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Anger and anxiety
May 18, 2011 9:06 AM   Subscribe

Anger, Politics and the Wisdom of Uncertainty - "If there's somebody or even some institution to blame, it turns out people are much more likely to get angry... anger tends to inspire individuals to engage in more political activities than they would otherwise... Without someone to blame, respondents mostly just grow fearful and anxious... A particular danger of anger seems to be closed-mindedness. Research finds that when citizens get angry, they close themselves off to alternative views and redouble their sense of conviction in their existing views. Fear and anxiety, on the other hand, seem to promote openness to alternative viewpoints and a willingness to compromise." (via)

BONUS
Sharing Information Corrupts Wisdom of Crowds - "When people can learn what others think, the wisdom of crowds may veer towards ignorance. In a new study of crowd wisdom — the statistical phenomenon by which individual biases cancel each other out, distilling hundreds or thousands of individual guesses into uncannily accurate average answers — researchers told test participants about their peers' guesses. As a result, their group insight went awry."
posted by kliuless (18 comments total) 10 users marked this as a favorite

 
Research finds that when citizens get angry, they close themselves off to alternative views and redouble their sense of conviction in their existing views.

LA LA LA LA LA I CANT HEAR YOU!
posted by ian1977 at 9:09 AM on May 18, 2011


Yeah? Well, fuck you!

Actually, I think the fight or flight theory explains a lot. People these days seem to be feel truly threatened by circumstances, or they have been whipped up into feeling that way. That leads to more aggressive responses, no?
posted by Benny Andajetz at 9:17 AM on May 18, 2011


On breaking a plate: "Damn you, gravity! Bring it! Right here, right now! I've had it with your shit!"
posted by StickyCarpet at 9:19 AM on May 18, 2011


The research also shows the stronger your partisan identity the more likely you are to get angry.

This reminds me of something my father told me years ago:

"Beware the zealots, for they know not what they think."

That' pretty much sums it up. If people haven't taken an extra 2 seconds to consider the ambiguity and fallability of virtually any viewpoint in certain circumstances, they're usually the ones who shout the loudest.

Doesn't help that caffeine intake among Americans has grown quite a bit in recent decades.
posted by Bathtub Bobsled at 9:19 AM on May 18, 2011 [1 favorite]


Fear and anxiety, on the other hand, seem to promote openness to alternative viewpoints and a willingness to compromise

Gee, maybe invading Iraq was a good idea after all. Maybe global warming really is a myth.
posted by y2karl at 9:39 AM on May 18, 2011


Alan Gottlieb says his right-wing fundraising is all based on fear, hate and revenge. Find something that people are afraid of, make them hate it and then offer them revenge for their money.

Fear is not a good starting place if you're looking for openness.
posted by warbaby at 9:55 AM on May 18, 2011


The research also shows the stronger your partisan identity the more likely you are to get angry.

This reminds me of something my father told me years ago:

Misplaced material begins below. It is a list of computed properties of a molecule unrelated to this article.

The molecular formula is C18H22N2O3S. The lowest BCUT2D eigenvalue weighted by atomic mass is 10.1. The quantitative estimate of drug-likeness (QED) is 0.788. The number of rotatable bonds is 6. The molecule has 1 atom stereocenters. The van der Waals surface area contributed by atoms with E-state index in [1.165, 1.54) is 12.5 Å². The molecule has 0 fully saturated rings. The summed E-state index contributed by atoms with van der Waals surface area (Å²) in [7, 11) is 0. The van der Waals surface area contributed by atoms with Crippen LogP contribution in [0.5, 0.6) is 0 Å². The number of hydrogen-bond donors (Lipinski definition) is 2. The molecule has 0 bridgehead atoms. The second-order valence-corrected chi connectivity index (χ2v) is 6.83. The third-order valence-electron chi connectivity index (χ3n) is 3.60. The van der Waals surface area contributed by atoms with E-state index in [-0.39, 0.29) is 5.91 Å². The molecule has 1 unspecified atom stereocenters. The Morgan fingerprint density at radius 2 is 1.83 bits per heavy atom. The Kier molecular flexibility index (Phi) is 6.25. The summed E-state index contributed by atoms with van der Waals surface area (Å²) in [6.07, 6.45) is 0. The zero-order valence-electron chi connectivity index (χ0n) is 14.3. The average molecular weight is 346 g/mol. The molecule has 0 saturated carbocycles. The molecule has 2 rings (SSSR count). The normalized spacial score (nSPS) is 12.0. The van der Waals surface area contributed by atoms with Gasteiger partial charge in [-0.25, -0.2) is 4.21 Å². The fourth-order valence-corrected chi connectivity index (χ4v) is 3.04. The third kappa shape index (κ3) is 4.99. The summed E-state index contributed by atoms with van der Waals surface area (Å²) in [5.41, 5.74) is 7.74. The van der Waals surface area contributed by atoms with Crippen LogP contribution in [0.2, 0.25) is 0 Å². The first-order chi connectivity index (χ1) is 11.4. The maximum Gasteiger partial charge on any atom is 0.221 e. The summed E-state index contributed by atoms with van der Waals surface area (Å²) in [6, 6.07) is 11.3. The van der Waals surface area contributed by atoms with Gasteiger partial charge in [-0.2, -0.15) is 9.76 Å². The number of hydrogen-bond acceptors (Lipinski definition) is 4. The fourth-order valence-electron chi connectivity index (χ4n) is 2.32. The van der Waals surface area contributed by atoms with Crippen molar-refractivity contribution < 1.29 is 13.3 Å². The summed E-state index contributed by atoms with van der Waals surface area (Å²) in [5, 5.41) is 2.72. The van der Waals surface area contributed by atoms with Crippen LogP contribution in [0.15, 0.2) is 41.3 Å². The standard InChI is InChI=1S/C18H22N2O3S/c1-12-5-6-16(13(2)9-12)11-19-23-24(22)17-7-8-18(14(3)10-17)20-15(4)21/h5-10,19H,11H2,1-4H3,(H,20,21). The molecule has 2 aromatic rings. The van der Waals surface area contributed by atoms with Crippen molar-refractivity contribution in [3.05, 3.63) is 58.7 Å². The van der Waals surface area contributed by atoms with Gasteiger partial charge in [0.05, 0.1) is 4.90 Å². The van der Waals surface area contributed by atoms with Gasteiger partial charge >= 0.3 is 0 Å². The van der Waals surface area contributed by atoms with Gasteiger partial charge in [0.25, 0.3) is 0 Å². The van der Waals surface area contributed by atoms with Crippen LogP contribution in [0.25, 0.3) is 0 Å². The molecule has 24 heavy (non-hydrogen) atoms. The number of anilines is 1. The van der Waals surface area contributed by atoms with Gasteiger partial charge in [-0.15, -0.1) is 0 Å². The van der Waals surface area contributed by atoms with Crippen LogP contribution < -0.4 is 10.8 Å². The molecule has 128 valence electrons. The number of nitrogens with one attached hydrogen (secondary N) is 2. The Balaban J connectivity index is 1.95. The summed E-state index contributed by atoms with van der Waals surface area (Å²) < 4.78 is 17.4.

"Beware the zealots, for they know not what they think."


I wouldn't necessarily equate partisan identity strictly with ideological zeal. Partisanship is more about being for your particular team, regardless of what they do, say, or believe. It's a special case of extremism, in my take--less about ideas and more about belonging to a group with a common identity.
posted by saulgoodman at 10:02 AM on May 18, 2011


I've definitely been noticing a link between anger and blame recently, and the fact that even when there's not really anybody to blame, some people will just invent someone. I'm not talking about scapegoating - just making people up. Like, I'm a member of the facebook group for my local SPCA, and often when they post a picture of a stray dog they've rescued who's in bad shape from being hurt in a fight or falling into a hole or just some unknown reason, there are comments underneath going "Oh my god, how can people be so CRUEL, did you call the POLICE," as if every bad thing were the fault of some bad person in particular. There have been a few pictures of dogs who had ended up with faces full of spines from attacking porcupines that still elicited responses like "Who did this! I want to kill them!" Even some people who acknowledge that it's not apparent that a human hurt an animal like to bring up ways it might have been, and imagine how angry they would be if that were the case. It's like some people can't just settle for sadness, or even anger about the universe in general. It has to be rage and there has to be a target, or it's not enough.
posted by two or three cars parked under the stars at 10:24 AM on May 18, 2011 [3 favorites]


This might be interesting to some of you:

Small, D. A., Lerner, J. S., & Fischhoff, B. (2006). Emotion priming and attributions for terrorism: Americans’ reactions in a national field experiment. Political Psychology, 27, 289-298
[PDF]

The terrorist attacks of September 11 elicited many forms of negative affect, including anger and sadness. They also elicited a search for explanations. A national field study that experimentally primed emotion evaluated how priming anger and sadness differentially evoked causal judgments about the attacks. It found that priming anger triggered more causal attributions than did priming sadness. Thus, specific emotions, rather than general negativity, shaped citizens’ attributions regarding September 11. In addition to its theoretical implications, the study demonstrates a method for studying ecologically valid emotions, under conditions of experimental control, with a nationally representative sample.
posted by knapah at 10:31 AM on May 18, 2011


Along with some other papers by the Emotion and Decision Making Group at Harvard.
posted by knapah at 10:33 AM on May 18, 2011